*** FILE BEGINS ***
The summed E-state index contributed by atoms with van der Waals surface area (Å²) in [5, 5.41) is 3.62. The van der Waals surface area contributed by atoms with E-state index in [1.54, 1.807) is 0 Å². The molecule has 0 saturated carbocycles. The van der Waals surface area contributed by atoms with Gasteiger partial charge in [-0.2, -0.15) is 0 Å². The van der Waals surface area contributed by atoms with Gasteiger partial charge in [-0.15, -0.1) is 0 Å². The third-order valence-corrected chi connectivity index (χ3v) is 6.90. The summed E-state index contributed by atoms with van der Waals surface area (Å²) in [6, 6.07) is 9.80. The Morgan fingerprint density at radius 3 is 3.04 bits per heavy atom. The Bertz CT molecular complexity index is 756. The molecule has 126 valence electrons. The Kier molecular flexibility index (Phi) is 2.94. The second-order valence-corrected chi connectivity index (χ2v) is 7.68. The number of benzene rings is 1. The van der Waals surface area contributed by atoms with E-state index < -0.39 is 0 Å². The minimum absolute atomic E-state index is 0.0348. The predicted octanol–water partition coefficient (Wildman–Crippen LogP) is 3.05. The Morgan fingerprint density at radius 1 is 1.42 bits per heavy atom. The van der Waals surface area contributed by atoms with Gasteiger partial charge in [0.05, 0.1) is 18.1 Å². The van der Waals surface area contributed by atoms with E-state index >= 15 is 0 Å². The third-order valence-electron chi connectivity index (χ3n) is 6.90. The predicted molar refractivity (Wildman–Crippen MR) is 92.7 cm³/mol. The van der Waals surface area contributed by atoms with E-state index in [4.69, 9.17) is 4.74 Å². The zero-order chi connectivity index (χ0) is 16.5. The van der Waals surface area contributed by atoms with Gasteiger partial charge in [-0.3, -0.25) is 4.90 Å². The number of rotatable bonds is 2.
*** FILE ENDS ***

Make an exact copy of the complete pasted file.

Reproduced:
The summed E-state index contributed by atoms with van der Waals surface area (Å²) in [5, 5.41) is 3.62. The van der Waals surface area contributed by atoms with E-state index in [1.54, 1.807) is 0 Å². The molecule has 0 saturated carbocycles. The van der Waals surface area contributed by atoms with Gasteiger partial charge in [-0.2, -0.15) is 0 Å². The van der Waals surface area contributed by atoms with Gasteiger partial charge in [-0.15, -0.1) is 0 Å². The third-order valence-corrected chi connectivity index (χ3v) is 6.90. The summed E-state index contributed by atoms with van der Waals surface area (Å²) in [6, 6.07) is 9.80. The Morgan fingerprint density at radius 3 is 3.04 bits per heavy atom. The Bertz CT molecular complexity index is 756. The molecule has 126 valence electrons. The Kier molecular flexibility index (Phi) is 2.94. The second-order valence-corrected chi connectivity index (χ2v) is 7.68. The number of benzene rings is 1. The van der Waals surface area contributed by atoms with E-state index < -0.39 is 0 Å². The minimum absolute atomic E-state index is 0.0348. The predicted octanol–water partition coefficient (Wildman–Crippen LogP) is 3.05. The Morgan fingerprint density at radius 1 is 1.42 bits per heavy atom. The van der Waals surface area contributed by atoms with Gasteiger partial charge in [0.05, 0.1) is 18.1 Å². The van der Waals surface area contributed by atoms with E-state index >= 15 is 0 Å². The third-order valence-electron chi connectivity index (χ3n) is 6.90. The predicted molar refractivity (Wildman–Crippen MR) is 92.7 cm³/mol. The van der Waals surface area contributed by atoms with E-state index in [4.69, 9.17) is 4.74 Å². The zero-order chi connectivity index (χ0) is 16.5. The van der Waals surface area contributed by atoms with Gasteiger partial charge in [-0.3, -0.25) is 4.90 Å². The number of rotatable bonds is 2.